Longyearbyen, Svalbard - Vulnerability and risk management of an arctic settlement under changing climate - a challenge to authorities and experts
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- NGI articles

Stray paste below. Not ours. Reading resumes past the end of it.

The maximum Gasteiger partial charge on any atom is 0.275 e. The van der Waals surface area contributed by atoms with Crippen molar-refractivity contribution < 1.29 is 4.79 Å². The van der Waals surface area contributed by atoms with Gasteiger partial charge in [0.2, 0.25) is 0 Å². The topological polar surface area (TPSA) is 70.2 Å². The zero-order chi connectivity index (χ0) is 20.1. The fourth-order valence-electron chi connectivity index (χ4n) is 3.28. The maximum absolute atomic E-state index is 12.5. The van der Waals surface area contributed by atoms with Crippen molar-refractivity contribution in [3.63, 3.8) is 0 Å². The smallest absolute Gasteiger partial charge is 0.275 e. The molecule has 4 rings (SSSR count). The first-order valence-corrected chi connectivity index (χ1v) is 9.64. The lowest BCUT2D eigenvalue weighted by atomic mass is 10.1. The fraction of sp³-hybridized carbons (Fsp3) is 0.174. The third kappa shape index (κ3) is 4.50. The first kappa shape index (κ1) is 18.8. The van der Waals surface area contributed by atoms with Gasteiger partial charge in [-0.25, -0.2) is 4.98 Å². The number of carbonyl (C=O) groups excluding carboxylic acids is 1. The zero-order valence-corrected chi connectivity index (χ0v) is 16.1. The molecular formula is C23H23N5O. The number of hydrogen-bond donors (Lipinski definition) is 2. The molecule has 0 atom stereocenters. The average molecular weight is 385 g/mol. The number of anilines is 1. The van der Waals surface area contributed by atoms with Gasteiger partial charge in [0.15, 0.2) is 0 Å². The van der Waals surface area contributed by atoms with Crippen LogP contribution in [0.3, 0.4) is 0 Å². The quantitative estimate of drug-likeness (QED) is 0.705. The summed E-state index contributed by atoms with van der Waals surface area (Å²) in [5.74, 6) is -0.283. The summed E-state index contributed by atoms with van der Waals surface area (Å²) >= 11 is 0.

Longyearbyen, the administrative centre of the Svalbard archipelago, is facing most types of natural hazards under a changing Arctic climate. The catastrophic avalanche in December 2015 led NGI to review our professional work during 30 years of research and consulting in the community. Hazard zonation in Longyearbyen has been a tool in area planning, not for hazard assessment of developed areas, and mainly done during the early 1990s based on current knowledge and methods. The procedures for avalanche warning in Longyearbyen reflect that avalanche release is primarily a consequence of drifting snow, embedded surface snow and collapse of cornices. The first indication in meteorological data of a change in climate was a heavy rainfall midwinter 1995/96, years before global warming of the Arctic was documented. Field research in the 1990s documented that runout in terms of α-angle is longer in cold regions than in other areas. NGI has advised the local administration to revise the old hazard zones taking changing climate and up-dated knowledge and methods into account. The worst-case scenario in Longyearbyen will be a change towards present-day Norwegian Coastal climate with corresponding large avalanches, as well as increasing depth of the active layer and ditto potential for larger and more frequent debris flows and rockslides. Authorities and experts are facing challenging and difficult decisions concerning hazard zoning in a changing climate, design of mitigative measures, removal of exposed houses and extensive costs.